Dogs That Dig

Find the cause of your dog's digging and win back your yard.


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Do not punish after the fact by dragging the dog to a hole and spanking it or, worse, dunking the hysterical dog's head in the hole after filling the cavity with water — a technique some trainers advocated years ago, now regarded as cruel. Even though the dog cowers — tail tucked between his legs, ears bent — it doesn't necessarily connect your anger to the hole. What humans interpret as guilt is actually a species-specific way of acting subordinate and turning off a threat.

Many dogs seem to be attracted to the fresh scent of tilled earth. They lose interest in mature plants in old soil. Waiting a few days after gardening to return dogs to the yard helps.

"I had a dog like that," said Leslie Cooper, veterinarian at University of California-Davis and diplomate of American College of Veterinary Behaviorists. "Every time we planted a bush, she dug it up. I had to put tomato cases around my bushes until they'd been around for awhile. As soon as the plant matured, the Siberian Husky, Tirza, lost interest."

Setting up wire or plastic-fence barriers around new plants and laying chicken wire or heavier-grade stockade fencing over a newly seeded lawn can discourage dogs interested in the soft, loose dirt of recently tilled areas.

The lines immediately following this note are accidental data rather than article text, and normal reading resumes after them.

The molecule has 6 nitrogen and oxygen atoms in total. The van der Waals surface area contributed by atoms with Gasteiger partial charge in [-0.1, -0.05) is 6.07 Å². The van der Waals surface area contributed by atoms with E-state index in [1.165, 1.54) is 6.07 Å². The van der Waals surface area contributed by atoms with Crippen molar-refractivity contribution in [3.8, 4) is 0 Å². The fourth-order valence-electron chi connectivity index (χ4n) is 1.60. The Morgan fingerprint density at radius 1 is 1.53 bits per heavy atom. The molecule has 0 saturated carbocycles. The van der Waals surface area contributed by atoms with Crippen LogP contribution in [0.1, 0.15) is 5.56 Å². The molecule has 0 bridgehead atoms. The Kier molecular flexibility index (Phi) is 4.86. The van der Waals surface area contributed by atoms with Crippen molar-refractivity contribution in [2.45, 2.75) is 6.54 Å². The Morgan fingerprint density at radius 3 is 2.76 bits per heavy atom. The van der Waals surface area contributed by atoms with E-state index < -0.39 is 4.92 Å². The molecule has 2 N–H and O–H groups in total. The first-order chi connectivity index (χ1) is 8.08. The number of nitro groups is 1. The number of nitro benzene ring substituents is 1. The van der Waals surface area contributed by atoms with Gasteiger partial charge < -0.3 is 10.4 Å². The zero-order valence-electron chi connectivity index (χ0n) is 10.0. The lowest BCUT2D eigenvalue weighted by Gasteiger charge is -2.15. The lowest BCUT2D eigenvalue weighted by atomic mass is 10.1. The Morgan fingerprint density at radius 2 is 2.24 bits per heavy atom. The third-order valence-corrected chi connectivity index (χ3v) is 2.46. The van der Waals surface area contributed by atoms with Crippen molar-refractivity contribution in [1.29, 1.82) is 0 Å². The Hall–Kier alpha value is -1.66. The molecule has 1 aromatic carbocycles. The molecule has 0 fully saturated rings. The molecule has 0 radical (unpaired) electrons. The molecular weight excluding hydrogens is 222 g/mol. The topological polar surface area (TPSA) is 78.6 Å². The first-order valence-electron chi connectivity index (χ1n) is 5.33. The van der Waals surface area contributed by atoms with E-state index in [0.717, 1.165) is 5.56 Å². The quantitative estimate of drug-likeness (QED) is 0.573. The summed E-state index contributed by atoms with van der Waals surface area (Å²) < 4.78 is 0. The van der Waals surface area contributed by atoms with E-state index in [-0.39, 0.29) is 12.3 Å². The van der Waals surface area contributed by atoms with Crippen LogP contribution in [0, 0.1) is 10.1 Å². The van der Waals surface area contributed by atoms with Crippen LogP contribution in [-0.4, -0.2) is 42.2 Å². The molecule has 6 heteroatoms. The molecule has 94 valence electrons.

Some dogs dig by example. "Monkey see-monkey do," William Campbell contends in his book, Behavior Problems in Dogs (BehavioRx Systems, 1999). Your dog sees you digging while gardening and copies the behavior. Prevent the wrong message from being sent by keeping your dog away when doing yard work.

Dogs also may dig for territorial reasons. When the owners of a Standard Schnauzer named Baron tired of his fence-line digging, they planted a row of rose bushes, Coren said. Baron responded by digging up a rose bush each day. His owners replanted the bushes. Baron redug them. Finally, his owners gave up. "He didn't want anything along his fence," Coren said. "They always referred to it as 'The War of the Roses.'"

When you think you know why your dog digs, you can begin exploring solutions. Maintaining lush sod instead of patches of bare ground helps, said Fort Lauderdale, Fla., dog trainer Tim Mullally, chairman of the behavioral subcommittee of the Humane Society of Broward County.

You also can slow down your digger by trimming its nails. With long nails, Mullally said, "it's easy to dig."

All manner of creative products combat diggers, including a motion-activated scarecrow that makes a thumping sound and sprays water when a dog approaches an off-limits area. If a fence alone isn't enough to keep a dog out, an electric fencing system sprays citronella at the approaching dog. A variation: a citronella collar operated by remote control. When you see the dog start to dig, you immediately set off the citrus-like spray. Of course, you can try a low-tech version, too — put pennies in an empty coffee can, close the lid, and when you see a dog start to dig, toss the can into its direction to startle it.

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